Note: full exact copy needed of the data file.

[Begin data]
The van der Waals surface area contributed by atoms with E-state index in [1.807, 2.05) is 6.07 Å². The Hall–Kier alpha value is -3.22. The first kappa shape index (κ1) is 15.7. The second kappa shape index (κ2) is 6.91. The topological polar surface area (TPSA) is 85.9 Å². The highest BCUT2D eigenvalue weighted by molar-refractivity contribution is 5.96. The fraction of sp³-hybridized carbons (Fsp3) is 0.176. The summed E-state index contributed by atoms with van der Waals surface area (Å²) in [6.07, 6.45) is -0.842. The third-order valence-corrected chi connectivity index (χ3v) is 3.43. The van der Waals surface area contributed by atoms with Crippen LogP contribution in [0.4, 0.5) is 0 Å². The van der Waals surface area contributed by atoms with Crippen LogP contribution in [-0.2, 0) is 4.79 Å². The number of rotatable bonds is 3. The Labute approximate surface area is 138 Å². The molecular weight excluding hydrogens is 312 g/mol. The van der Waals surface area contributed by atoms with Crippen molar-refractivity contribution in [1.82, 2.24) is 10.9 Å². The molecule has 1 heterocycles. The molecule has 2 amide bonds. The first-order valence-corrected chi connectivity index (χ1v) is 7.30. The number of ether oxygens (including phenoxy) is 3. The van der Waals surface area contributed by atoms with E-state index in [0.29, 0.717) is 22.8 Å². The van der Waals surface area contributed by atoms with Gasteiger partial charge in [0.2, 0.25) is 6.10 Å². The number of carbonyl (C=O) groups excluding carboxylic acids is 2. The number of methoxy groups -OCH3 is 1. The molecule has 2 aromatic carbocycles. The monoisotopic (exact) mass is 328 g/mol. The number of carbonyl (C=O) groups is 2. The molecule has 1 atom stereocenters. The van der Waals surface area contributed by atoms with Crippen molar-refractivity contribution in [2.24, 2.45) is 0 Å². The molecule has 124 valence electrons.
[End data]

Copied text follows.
The van der Waals surface area contributed by atoms with E-state index in [1.807, 2.05) is 6.07 Å². The Hall–Kier alpha value is -3.22. The first kappa shape index (κ1) is 15.7. The second kappa shape index (κ2) is 6.91. The topological polar surface area (TPSA) is 85.9 Å². The highest BCUT2D eigenvalue weighted by molar-refractivity contribution is 5.96. The fraction of sp³-hybridized carbons (Fsp3) is 0.176. The summed E-state index contributed by atoms with van der Waals surface area (Å²) in [6.07, 6.45) is -0.842. The third-order valence-corrected chi connectivity index (χ3v) is 3.43. The van der Waals surface area contributed by atoms with Crippen LogP contribution in [0.4, 0.5) is 0 Å². The van der Waals surface area contributed by atoms with Crippen LogP contribution in [-0.2, 0) is 4.79 Å². The number of rotatable bonds is 3. The Labute approximate surface area is 138 Å². The molecular weight excluding hydrogens is 312 g/mol. The van der Waals surface area contributed by atoms with Crippen molar-refractivity contribution in [1.82, 2.24) is 10.9 Å². The molecule has 1 heterocycles. The molecule has 2 amide bonds. The first-order valence-corrected chi connectivity index (χ1v) is 7.30. The number of ether oxygens (including phenoxy) is 3. The van der Waals surface area contributed by atoms with E-state index in [0.29, 0.717) is 22.8 Å². The van der Waals surface area contributed by atoms with Gasteiger partial charge in [0.2, 0.25) is 6.10 Å². The number of carbonyl (C=O) groups excluding carboxylic acids is 2. The number of methoxy groups -OCH3 is 1. The molecule has 2 aromatic carbocycles. The monoisotopic (exact) mass is 328 g/mol. The number of carbonyl (C=O) groups is 2. The molecule has 1 atom stereocenters. The van der Waals surface area contributed by atoms with Crippen molar-refractivity contribution in [2.24, 2.45) is 0 Å². The molecule has 124 valence electrons.